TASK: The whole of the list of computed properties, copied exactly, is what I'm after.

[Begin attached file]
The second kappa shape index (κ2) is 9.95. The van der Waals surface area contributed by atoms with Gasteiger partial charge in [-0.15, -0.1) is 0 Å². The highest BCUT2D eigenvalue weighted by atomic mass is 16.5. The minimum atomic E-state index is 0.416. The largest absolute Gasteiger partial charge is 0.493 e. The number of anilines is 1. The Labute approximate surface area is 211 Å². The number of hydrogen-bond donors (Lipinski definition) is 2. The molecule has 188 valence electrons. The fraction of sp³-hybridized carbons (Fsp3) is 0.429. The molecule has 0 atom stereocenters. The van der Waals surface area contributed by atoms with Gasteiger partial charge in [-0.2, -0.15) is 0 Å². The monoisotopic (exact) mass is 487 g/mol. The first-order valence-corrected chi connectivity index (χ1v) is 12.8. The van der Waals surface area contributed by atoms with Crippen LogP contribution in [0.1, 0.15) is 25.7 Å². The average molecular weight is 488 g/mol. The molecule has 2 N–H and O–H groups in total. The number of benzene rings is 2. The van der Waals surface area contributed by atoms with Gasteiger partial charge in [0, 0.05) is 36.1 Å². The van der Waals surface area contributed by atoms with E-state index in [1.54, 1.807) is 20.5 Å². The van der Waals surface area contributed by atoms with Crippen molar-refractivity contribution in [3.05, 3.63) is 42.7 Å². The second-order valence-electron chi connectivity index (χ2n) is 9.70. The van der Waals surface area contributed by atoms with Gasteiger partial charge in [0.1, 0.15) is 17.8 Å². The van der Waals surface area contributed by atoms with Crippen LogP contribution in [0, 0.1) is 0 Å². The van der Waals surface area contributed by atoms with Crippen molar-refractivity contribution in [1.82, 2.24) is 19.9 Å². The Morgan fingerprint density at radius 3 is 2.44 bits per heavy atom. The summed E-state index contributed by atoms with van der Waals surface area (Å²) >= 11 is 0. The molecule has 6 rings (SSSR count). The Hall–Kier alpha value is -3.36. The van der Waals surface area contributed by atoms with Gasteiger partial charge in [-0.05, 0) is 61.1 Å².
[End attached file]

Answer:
The second kappa shape index (κ2) is 9.95. The van der Waals surface area contributed by atoms with Gasteiger partial charge in [-0.15, -0.1) is 0 Å². The highest BCUT2D eigenvalue weighted by atomic mass is 16.5. The minimum atomic E-state index is 0.416. The largest absolute Gasteiger partial charge is 0.493 e. The number of anilines is 1. The Labute approximate surface area is 211 Å². The number of hydrogen-bond donors (Lipinski definition) is 2. The molecule has 188 valence electrons. The fraction of sp³-hybridized carbons (Fsp3) is 0.429. The molecule has 0 atom stereocenters. The van der Waals surface area contributed by atoms with Gasteiger partial charge in [-0.2, -0.15) is 0 Å². The monoisotopic (exact) mass is 487 g/mol. The first-order valence-corrected chi connectivity index (χ1v) is 12.8. The van der Waals surface area contributed by atoms with Crippen LogP contribution in [0.1, 0.15) is 25.7 Å². The average molecular weight is 488 g/mol. The molecule has 2 N–H and O–H groups in total. The number of benzene rings is 2. The van der Waals surface area contributed by atoms with Gasteiger partial charge in [0, 0.05) is 36.1 Å². The van der Waals surface area contributed by atoms with E-state index in [1.54, 1.807) is 20.5 Å². The van der Waals surface area contributed by atoms with Crippen molar-refractivity contribution in [3.05, 3.63) is 42.7 Å². The second-order valence-electron chi connectivity index (χ2n) is 9.70. The van der Waals surface area contributed by atoms with Gasteiger partial charge in [0.1, 0.15) is 17.8 Å². The van der Waals surface area contributed by atoms with Crippen LogP contribution in [0, 0.1) is 0 Å². The van der Waals surface area contributed by atoms with Crippen molar-refractivity contribution in [1.82, 2.24) is 19.9 Å². The Morgan fingerprint density at radius 3 is 2.44 bits per heavy atom. The summed E-state index contributed by atoms with van der Waals surface area (Å²) >= 11 is 0. The molecule has 6 rings (SSSR count). The Hall–Kier alpha value is -3.36. The van der Waals surface area contributed by atoms with Gasteiger partial charge in [-0.05, 0) is 61.1 Å².